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Carol Hills: I'm Carol Hills, this is The World. The Taliban today staged a brazen attack in the heart of Afghanistan's capital. Not what you'd expect from a group that just a few days ago announced its intention to take part in peace talks. Taliban gunmen broke through several layers of security and stormed the presidential palace in Kabul. A firefight broke out, leaving eight of the gunmen and three government guards dead. The BBC's Bilal Sarwary was among a group of journalists who were approaching the palace gates when the attack began.
Bilal Sarwary: Suddenly we heard gunfire followed by huge sounds of explosions 10 to 15 meters away from where we were. We managed to run for another 20 meters or so, surprisingly finding an eight year old school student crying, and he was also stuck in this attack on his way to school. For the next 40 minutes or so we saw presidential guards returning fire. Personnel from the Ariana hotel also returned fire. American personnel as well as the Afghans there, that has been the home of the CIA for the last 12 years.
Hills: There have been other Taliban attacks in central Kabul, but Sarwary says this one was more worrisome than the others.
Sarwary: Usually it's a security success but an intelligence failure. By that I mean that security forces are very quick in reacting to these attacks, but today's attack is different. This is the area of the presidential palace. President Karzai lives and works 700 meters away, and there are Special Forces patrolling that area, specifically in place to prevent attacks and to provide security. After all, this is the palace where world leaders, and western leaders in particular, have been visiting the president for the last decade or so.
Hills: That was the BBC's Bilal Sarwary who was near the presidential palace in Kabul during today's Taliban attack. Davood Moradian directs the Afghan institute for strategic studies. He served as a foreign affairs advisor to President Karzai from 2006 to 2011. Moradian says many Afghans feel that their government has been cut out of the current peace process, and he himself thinks that in pursuing peace talks with the Taliban, Washington is favoring the interests of Pakistan rather than those of the government in Kabul.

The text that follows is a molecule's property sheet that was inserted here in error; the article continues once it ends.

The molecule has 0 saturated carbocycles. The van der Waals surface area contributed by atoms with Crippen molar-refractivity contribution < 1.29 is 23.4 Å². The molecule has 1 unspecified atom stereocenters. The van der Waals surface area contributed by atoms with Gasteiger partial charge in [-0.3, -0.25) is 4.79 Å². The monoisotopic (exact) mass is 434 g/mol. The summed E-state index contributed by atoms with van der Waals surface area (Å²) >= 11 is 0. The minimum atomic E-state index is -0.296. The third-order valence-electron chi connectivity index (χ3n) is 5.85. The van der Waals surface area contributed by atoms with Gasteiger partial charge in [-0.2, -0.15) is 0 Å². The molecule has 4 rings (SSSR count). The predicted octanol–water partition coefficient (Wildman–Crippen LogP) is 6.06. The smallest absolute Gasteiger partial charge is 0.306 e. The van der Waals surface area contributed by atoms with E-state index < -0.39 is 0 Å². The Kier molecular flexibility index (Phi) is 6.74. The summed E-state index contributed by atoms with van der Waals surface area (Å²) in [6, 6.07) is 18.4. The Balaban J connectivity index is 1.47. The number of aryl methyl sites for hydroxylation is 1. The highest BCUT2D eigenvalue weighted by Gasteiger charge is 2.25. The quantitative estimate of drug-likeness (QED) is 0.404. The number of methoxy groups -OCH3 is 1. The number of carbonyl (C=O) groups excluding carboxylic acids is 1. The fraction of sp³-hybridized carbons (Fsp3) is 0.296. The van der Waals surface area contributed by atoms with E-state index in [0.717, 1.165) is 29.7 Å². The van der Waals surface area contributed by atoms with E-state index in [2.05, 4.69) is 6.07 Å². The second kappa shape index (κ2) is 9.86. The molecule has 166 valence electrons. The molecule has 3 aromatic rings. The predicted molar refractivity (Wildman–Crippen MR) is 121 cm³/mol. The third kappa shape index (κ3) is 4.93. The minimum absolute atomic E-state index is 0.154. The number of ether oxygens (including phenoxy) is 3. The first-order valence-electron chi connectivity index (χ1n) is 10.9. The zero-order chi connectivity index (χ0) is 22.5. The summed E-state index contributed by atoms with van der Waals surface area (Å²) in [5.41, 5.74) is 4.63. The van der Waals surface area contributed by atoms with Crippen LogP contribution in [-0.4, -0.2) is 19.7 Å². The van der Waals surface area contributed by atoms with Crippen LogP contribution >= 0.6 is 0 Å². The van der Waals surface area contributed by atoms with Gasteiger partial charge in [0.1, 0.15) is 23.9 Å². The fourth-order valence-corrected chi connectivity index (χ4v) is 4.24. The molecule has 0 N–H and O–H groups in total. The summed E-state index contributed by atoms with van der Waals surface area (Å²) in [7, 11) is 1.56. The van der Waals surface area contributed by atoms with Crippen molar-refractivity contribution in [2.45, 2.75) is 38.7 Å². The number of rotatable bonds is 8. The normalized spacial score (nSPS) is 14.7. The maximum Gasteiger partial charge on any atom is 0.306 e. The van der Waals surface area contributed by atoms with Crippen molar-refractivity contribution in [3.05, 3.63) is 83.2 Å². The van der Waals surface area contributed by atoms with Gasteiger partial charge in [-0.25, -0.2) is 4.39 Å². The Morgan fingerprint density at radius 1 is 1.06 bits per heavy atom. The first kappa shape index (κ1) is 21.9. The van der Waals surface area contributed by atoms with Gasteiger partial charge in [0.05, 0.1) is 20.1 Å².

Davood Moradian: The most conversation has been taking place between Washington and Islamabad in the absence of the Afghan government. And right now in Kabul you would find very few people who would trust Washington in handling the peace process because many people in Kabul feel that there's a kind of behind deal between Washington and Islamabad at the expense of Afghan sovereignty and Afghan independence.
Hills: Let's move to the subject of President Hamid Karzai. There's very mixed feelings about him and his ability to negotiate peace with the Taliban right now. I mean, do you think he's up to the task?
Moradian: Karzai's administration is exhausted. It has been in power for over 10 years, and it does not have any more political and institutional energy to dedicate to peace process. Therefore many in Afghanistan are calling for a new president which we'll have next year. And the next president would have a stronger mandate for peace process in Afghanistan. So, please don't rush. Wait another 10 months or so, then there would be a new administration in Kabul. Not a lame duck, not an exhausted administration that now Kabul government represents.
Hills: I'm just curious; you worked side by side with President Karzai for many years. There's some in the U.S. who think he's sort of erratic and not reliable. What would you say to that?
Moradian: On the bigger picture he has been extremely consistent, unlike his American counterparts. But that consistency, that clarity has not been forthcoming from Washington. George Bush has a different approach towards Afghanistan, President Obama has changed his mind almost every three months here, Karzai and Washington have reinforcing each other's bad behavior.
Hills: Davood Moradian directs the Afghan Institute for Strategic Studies. He served as a foreign affairs advisor to President Karzai from 2006 to 2011. Davood Moradian, thank you very much.
Moradian: Thank you.